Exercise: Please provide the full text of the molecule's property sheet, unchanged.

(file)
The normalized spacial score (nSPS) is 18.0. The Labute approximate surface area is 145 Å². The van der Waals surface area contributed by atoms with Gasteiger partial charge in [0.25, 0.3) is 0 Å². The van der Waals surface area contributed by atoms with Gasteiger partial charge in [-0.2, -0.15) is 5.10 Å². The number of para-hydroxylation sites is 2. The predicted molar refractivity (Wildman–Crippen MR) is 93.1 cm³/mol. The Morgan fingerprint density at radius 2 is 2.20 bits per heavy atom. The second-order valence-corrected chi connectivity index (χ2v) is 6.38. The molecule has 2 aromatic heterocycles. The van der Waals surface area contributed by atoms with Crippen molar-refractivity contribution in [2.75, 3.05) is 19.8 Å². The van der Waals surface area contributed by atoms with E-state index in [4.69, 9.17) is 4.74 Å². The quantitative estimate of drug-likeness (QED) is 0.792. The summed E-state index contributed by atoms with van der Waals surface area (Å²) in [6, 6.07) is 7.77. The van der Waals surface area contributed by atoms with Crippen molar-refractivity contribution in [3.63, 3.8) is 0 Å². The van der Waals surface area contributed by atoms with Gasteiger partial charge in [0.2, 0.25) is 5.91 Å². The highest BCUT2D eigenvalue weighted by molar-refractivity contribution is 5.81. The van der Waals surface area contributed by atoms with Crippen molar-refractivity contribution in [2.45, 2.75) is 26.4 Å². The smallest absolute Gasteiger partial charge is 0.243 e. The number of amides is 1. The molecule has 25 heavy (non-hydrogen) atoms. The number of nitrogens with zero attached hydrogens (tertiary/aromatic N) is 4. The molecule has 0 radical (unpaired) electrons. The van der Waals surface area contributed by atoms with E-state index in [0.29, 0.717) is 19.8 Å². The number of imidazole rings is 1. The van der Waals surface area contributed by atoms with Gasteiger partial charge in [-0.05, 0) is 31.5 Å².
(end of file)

The normalized spacial score (nSPS) is 18.0. The Labute approximate surface area is 145 Å². The van der Waals surface area contributed by atoms with Gasteiger partial charge in [0.25, 0.3) is 0 Å². The van der Waals surface area contributed by atoms with Gasteiger partial charge in [-0.2, -0.15) is 5.10 Å². The number of para-hydroxylation sites is 2. The predicted molar refractivity (Wildman–Crippen MR) is 93.1 cm³/mol. The Morgan fingerprint density at radius 2 is 2.20 bits per heavy atom. The second-order valence-corrected chi connectivity index (χ2v) is 6.38. The molecule has 2 aromatic heterocycles. The van der Waals surface area contributed by atoms with Crippen molar-refractivity contribution in [2.75, 3.05) is 19.8 Å². The van der Waals surface area contributed by atoms with E-state index in [4.69, 9.17) is 4.74 Å². The quantitative estimate of drug-likeness (QED) is 0.792. The summed E-state index contributed by atoms with van der Waals surface area (Å²) in [6, 6.07) is 7.77. The van der Waals surface area contributed by atoms with Crippen molar-refractivity contribution in [3.63, 3.8) is 0 Å². The van der Waals surface area contributed by atoms with Gasteiger partial charge in [0.2, 0.25) is 5.91 Å². The highest BCUT2D eigenvalue weighted by molar-refractivity contribution is 5.81. The van der Waals surface area contributed by atoms with Crippen molar-refractivity contribution in [2.45, 2.75) is 26.4 Å². The smallest absolute Gasteiger partial charge is 0.243 e. The number of amides is 1. The molecule has 25 heavy (non-hydrogen) atoms. The number of nitrogens with zero attached hydrogens (tertiary/aromatic N) is 4. The molecule has 0 radical (unpaired) electrons. The van der Waals surface area contributed by atoms with E-state index in [0.29, 0.717) is 19.8 Å². The number of imidazole rings is 1. The van der Waals surface area contributed by atoms with Gasteiger partial charge in [-0.05, 0) is 31.5 Å².